The cost of bicycle parts, and just about anything else in the future, will depend on where you live and what currency you have to spend. I will guess that most members of this forum are in the USA and use USA dollars to buy goods and services.

Some may have noticed the USA's recent inflation, I think it is as high as it has been for many decades. According to a few non-corporate financial pundits, that is, those who are not working for Wall-Street and being paid to feed the public propaganda, the inflation of the last three or four months of 2022 is just the beginning of a period of the USA dollar losing value that is going to last for many years. Gasoline in some parts of California is $9 a gallon, and those who predicted that price now say over the next year that could double. If the price of essential items like fuel is going off the charts, everything else is going to follow in short order.

So the answer to the question is a big no, bicycle parts, nor anything else for those using USA dollars is going to drop in price for a long, long time into the future. Those using most other Western currencies are not going to have any better luck. If you happen to have rubles or yuan making up most of your wealth, you are going to experience much less trouble over the next few years with the price of bicycle parts, food or fuel.
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Old 06-09-22, 07:17 AM
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Originally Posted by beng1 View Post
The cost of bicycle parts, and just about anything else in the future, will depend on where you live and what currency you have to spend. I will guess that most members of this forum are in the USA and use USA dollars to buy goods and services.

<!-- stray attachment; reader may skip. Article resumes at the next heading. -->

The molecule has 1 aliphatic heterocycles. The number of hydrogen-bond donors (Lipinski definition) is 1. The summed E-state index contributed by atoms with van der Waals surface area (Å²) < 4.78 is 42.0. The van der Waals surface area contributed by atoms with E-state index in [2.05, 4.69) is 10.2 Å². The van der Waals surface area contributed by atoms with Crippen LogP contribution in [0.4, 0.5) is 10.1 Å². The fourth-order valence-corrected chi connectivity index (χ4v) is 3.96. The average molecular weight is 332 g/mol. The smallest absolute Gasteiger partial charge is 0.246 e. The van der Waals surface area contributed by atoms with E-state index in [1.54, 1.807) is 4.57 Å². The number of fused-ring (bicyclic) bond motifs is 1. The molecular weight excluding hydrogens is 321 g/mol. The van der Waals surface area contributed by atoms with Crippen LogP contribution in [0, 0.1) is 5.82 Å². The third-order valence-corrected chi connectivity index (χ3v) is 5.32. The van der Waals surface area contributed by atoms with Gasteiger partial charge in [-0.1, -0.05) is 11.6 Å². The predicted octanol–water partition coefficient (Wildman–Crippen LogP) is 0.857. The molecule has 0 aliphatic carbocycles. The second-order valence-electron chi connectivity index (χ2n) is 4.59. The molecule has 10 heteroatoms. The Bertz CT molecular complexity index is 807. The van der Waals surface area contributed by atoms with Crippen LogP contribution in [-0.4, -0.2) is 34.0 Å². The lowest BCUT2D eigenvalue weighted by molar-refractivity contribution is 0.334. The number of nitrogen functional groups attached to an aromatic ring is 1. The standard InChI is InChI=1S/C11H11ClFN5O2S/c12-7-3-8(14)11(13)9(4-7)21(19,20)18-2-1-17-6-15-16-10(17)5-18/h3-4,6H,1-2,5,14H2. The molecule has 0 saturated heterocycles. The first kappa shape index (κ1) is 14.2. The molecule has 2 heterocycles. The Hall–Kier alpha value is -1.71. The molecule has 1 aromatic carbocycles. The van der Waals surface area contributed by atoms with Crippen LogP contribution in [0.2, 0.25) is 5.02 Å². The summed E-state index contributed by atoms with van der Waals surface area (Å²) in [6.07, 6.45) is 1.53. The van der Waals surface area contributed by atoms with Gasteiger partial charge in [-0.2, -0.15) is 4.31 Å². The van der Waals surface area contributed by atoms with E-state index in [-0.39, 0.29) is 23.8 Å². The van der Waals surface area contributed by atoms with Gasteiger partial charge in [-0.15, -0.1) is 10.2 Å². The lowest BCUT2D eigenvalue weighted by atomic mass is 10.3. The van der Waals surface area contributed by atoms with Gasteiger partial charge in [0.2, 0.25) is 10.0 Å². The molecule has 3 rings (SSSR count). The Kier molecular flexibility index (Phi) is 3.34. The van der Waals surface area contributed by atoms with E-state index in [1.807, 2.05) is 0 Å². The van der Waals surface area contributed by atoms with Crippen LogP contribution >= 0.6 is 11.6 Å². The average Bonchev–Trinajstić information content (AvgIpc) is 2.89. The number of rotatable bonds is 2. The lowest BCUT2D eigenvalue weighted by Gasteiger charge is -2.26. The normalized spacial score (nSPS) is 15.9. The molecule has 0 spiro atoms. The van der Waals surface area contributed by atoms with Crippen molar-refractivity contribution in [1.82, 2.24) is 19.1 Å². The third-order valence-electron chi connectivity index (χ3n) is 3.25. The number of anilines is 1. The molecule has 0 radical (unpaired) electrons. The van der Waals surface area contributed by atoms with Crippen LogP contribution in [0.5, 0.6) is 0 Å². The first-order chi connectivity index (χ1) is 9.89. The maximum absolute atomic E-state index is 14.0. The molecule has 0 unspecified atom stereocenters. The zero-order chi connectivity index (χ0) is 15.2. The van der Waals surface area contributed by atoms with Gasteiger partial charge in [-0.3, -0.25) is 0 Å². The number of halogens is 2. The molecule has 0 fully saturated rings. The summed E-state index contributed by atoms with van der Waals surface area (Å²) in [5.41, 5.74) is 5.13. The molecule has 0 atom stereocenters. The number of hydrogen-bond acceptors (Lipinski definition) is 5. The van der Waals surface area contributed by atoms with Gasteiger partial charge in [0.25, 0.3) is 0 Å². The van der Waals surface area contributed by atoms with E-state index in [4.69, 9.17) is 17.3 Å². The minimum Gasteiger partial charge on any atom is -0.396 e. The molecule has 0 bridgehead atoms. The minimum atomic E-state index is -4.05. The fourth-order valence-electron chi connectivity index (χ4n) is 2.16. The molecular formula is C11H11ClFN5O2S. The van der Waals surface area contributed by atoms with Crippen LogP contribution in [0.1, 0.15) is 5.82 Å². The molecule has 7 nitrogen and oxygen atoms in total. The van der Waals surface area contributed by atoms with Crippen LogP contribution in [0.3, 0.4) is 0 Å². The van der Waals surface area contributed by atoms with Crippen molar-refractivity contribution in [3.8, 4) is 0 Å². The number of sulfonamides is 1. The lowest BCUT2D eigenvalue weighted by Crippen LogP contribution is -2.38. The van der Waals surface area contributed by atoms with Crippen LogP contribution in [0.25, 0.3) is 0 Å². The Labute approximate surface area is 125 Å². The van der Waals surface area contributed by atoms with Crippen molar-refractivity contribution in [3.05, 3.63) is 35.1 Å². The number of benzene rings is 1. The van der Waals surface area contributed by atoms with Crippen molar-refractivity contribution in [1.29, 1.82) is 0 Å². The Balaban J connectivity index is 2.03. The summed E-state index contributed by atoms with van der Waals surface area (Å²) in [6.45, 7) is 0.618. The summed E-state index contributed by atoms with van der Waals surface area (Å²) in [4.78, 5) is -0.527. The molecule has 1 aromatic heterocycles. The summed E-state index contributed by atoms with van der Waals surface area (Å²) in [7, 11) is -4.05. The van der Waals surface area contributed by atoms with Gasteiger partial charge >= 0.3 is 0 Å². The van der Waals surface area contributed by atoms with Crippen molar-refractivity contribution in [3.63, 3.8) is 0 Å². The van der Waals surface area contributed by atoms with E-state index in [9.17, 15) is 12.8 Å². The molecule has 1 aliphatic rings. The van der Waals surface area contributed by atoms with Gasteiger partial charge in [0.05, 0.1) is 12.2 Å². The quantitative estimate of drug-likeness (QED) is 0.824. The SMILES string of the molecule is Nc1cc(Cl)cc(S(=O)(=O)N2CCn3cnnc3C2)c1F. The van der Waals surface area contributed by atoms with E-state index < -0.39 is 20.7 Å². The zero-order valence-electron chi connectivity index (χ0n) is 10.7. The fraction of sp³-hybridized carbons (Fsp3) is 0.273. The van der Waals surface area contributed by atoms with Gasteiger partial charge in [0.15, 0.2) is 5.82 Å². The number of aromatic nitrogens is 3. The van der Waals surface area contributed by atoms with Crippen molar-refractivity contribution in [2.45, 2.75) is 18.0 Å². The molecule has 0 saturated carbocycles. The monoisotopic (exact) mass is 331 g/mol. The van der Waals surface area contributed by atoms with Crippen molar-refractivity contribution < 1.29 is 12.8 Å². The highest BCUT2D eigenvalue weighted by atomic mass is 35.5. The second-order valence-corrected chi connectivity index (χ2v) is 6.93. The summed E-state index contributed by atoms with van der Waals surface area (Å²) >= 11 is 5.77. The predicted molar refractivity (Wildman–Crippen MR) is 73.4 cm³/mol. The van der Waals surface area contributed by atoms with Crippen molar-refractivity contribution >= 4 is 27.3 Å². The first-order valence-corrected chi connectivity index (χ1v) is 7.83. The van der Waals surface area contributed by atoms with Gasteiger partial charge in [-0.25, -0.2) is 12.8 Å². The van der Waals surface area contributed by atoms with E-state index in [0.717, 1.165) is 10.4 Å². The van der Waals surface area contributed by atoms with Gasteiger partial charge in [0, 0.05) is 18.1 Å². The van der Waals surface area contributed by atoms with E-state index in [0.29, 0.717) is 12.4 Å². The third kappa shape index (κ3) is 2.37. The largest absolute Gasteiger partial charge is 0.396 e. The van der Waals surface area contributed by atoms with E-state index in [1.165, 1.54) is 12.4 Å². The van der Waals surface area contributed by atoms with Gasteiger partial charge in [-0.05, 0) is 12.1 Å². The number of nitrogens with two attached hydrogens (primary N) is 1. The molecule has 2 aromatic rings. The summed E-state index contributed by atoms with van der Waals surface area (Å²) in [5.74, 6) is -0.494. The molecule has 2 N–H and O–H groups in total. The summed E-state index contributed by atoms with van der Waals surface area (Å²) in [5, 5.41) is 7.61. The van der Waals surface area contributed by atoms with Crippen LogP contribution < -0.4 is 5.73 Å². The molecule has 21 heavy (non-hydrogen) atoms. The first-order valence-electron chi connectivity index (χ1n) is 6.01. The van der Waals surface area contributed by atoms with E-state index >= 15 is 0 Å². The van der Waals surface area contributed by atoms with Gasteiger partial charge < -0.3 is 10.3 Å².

Some may have noticed the USA's recent inflation, I think it is as high as it has been for many decades. According to a few non-corporate financial pundits, that is, those who are not working for Wall-Street and being paid to feed the public propaganda, the inflation of the last three or four months of 2022 is just the beginning of a period of the USA dollar losing value that is going to last for many years. Gasoline in some parts of California is $9 a gallon, and those who predicted that price now say over the next year that could double. If the price of essential items like fuel is going off the charts, everything else is going to follow in short order.

So the answer to the question is a big no, bicycle parts, nor anything else for those using USA dollars is going to drop in price for a long, long time into the future. Those using most other Western currencies are not going to have any better luck. If you happen to have rubles or yuan making up most of your wealth, you are going to experience much less trouble over the next few years with the price of bicycle parts, food or fuel.
During this period, the dollar has strengthened against other currencies, not weakened. But don't let facts get in the way of your ideology.